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Copyright vEsti24
Jan 07 2013
Shell Oil Rig Kulluk Safely Anchored in Kiliuda Bay PDF Print E-mail
Monday, 07 January 2013

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            The Royal Dutch Shell drilling rig Kulluk is now safely anchored in Kiliuda Bay. A flotilla of eight vessels escorted the round, 266-foot oil rig during a pre-dawn voyage from Sitkalidak Island, where it has sat, grounded, for a week.
            The Kulluk was pulled from the beach at 10:10 p.m. last night and towed at speeds up to 5 knots by the 360-foot tug Aiviq the 45 miles to its temporary place of refuge.
            During a news conference just as the Kulluk was being anchored up in Kiliuda Bay, Shell VP Sean Churchfield said the operation went well:
            “It has gone pretty much according to plan. We have been checking with the Nanuq and also with the salvage crew on board to confirm that the Kulluk remains intact. But I think to answer your question, the tow has gone pretty much has planned and there have been no major obstacles since the Kulluk was re-floated.”

            Representatives from the Unified Command will be holding a community meeting in Old Harbor today (Monday), to brief the citizens closest to the incident, and will hold a similar meeting in Kodiak on Wednesday.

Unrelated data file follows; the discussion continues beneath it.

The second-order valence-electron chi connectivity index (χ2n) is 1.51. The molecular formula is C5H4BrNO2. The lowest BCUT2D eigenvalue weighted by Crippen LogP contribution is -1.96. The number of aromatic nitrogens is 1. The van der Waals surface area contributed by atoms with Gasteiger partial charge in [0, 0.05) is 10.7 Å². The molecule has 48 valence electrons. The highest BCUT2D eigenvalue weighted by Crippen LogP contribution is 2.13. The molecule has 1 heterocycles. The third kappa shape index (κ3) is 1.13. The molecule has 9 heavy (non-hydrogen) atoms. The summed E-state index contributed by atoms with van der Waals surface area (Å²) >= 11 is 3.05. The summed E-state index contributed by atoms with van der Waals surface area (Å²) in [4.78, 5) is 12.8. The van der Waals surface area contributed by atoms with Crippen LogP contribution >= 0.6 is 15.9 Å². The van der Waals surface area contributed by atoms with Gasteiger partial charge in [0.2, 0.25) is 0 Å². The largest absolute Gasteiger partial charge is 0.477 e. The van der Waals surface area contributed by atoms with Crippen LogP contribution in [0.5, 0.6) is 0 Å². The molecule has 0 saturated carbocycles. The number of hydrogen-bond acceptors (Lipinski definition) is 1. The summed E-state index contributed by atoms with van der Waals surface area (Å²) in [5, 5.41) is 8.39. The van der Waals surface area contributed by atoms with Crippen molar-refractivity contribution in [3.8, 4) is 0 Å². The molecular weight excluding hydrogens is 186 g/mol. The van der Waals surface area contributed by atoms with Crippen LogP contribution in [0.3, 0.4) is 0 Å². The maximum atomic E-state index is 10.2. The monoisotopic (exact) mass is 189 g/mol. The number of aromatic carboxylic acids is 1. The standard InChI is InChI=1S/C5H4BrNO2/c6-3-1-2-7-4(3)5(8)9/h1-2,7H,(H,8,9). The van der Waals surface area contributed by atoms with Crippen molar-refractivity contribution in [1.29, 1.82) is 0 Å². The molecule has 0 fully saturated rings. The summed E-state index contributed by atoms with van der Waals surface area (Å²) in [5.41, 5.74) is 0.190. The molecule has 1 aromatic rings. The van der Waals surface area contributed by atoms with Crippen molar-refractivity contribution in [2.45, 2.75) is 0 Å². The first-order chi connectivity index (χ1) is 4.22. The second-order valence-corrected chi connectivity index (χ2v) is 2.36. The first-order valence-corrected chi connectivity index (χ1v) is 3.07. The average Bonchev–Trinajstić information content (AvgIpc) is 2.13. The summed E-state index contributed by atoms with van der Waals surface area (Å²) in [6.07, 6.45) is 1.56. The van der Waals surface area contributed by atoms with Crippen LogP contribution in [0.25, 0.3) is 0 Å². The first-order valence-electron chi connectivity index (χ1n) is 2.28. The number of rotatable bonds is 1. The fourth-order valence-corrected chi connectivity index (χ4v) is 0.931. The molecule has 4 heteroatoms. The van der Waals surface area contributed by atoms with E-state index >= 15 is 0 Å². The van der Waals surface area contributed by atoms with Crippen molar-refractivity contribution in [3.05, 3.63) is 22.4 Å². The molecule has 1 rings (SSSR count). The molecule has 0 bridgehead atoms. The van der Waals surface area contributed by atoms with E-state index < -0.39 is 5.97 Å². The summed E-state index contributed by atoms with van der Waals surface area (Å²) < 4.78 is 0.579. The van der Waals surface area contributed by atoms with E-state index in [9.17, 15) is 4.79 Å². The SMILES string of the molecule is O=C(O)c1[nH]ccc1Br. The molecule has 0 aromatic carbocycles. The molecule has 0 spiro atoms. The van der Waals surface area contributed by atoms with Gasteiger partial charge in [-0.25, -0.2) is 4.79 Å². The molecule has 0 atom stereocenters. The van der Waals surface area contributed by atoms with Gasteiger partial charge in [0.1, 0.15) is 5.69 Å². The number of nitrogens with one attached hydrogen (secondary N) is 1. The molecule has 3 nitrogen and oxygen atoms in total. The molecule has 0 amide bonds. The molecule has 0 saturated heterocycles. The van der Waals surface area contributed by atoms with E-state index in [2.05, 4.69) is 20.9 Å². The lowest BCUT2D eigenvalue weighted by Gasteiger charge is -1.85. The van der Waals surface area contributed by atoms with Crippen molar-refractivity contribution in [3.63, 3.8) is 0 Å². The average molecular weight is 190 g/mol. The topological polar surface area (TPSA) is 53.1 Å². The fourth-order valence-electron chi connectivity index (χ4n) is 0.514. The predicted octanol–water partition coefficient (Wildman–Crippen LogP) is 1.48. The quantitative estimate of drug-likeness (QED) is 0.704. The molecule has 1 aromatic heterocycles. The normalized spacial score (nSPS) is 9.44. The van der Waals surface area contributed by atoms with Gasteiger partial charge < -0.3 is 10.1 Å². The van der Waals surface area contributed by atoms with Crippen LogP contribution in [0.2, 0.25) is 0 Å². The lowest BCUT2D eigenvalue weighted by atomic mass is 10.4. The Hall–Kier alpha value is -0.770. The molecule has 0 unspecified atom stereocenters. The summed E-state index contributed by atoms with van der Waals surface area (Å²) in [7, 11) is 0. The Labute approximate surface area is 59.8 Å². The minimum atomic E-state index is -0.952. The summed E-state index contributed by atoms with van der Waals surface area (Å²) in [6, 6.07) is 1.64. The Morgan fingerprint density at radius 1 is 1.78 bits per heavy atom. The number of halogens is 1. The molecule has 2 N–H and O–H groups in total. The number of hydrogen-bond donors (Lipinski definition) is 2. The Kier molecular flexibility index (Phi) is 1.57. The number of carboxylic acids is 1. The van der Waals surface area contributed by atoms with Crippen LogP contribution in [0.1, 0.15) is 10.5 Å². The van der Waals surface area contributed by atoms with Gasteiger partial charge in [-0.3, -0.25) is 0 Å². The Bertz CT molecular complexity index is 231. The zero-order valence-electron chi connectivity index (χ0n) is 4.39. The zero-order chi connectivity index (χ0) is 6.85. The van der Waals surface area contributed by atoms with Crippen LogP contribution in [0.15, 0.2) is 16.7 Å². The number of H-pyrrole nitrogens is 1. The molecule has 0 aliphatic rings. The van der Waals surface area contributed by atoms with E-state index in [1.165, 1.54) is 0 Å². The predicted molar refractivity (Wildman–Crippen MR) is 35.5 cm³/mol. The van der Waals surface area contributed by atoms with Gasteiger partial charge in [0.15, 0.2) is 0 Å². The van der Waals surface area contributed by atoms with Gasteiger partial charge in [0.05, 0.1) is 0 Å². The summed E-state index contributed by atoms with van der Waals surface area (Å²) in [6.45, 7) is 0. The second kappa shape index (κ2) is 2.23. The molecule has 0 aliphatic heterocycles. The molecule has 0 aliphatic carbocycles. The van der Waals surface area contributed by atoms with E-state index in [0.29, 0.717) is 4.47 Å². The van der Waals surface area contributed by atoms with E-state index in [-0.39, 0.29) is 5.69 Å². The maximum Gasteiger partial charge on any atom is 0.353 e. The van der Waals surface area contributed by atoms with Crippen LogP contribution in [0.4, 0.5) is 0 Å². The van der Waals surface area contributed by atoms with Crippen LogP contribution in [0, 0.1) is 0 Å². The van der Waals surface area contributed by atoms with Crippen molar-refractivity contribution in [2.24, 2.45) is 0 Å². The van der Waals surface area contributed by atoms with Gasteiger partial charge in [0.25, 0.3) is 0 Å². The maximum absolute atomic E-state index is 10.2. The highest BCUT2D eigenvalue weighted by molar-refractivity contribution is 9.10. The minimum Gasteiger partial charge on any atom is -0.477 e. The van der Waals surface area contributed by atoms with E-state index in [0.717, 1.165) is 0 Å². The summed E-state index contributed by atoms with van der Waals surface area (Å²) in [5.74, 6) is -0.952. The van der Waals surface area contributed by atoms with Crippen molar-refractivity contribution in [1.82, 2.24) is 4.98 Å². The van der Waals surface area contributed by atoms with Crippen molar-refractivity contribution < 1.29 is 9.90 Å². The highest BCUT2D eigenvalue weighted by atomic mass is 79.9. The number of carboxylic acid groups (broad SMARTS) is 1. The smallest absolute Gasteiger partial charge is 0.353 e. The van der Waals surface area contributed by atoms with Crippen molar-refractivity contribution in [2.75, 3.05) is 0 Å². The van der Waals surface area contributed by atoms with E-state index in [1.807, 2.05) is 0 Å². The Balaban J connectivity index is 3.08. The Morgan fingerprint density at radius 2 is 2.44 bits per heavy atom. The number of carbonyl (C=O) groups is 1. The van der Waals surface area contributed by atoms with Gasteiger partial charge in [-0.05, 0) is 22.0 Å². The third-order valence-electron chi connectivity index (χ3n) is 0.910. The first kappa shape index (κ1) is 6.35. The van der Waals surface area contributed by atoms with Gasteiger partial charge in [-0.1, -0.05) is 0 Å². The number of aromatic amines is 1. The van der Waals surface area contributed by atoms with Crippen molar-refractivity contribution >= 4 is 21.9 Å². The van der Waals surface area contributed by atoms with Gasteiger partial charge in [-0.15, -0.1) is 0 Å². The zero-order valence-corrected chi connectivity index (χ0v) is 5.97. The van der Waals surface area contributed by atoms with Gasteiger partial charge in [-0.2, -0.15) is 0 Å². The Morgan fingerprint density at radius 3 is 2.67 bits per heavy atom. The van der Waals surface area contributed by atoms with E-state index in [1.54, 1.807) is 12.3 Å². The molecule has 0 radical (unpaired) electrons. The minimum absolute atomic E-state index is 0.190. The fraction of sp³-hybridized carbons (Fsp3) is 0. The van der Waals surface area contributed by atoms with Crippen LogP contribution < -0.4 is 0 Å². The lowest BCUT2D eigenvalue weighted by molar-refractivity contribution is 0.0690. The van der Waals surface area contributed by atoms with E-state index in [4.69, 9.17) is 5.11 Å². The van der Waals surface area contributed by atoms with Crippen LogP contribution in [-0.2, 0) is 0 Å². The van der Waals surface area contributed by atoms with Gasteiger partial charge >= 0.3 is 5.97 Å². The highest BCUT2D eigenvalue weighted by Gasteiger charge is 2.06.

He also said his company would be paying for the Kulluk incident – at least for now:
            “Certainly for the response phase, Shell is insuring all the resources required for the response are made available through the unified command to assist in this recovery effort.”

            No fuel or lube oil leaked during the salvage or the tow. Steven Russell of the Alaska Department of Environmental Conservation said a ship with forward-looking infra-red cameras trailed the Kulluk and Aiviq and kept an eye for any petroleum in the water.

            “The infra red technology used in oil spill response is looking at the specific density of the thin film that a petroleum product would put in relation to the surface of the ocean. It’s not necessarily giving you qualitative answers as far as how much product is there, how thick it is. It’s looking at the surface density in comparison to sea water.”

            Churchfield said the Kulluk would be secured by its own anchor in Kiliuda Bay, but failing that, as many of the various ocean-going tugs on scene as needed will work together to hold it in place.
    The tug Aiviq, which towed the Kulluk into the bay, is the same ship that lost its engines for a half-hour in high seas when the Kulluk broke loose on New Year’s Eve. Captain Paul Mehler, the federal on-scene coordinator, says the Coast Guard took extra precautions during today’s tow.

            “Currently there’s a Coast Guard Marine inspector on board the Aiviq during this operation, running in parallel with the crew, insuring that all the maintenance is done to ensure it’s safe.”

 
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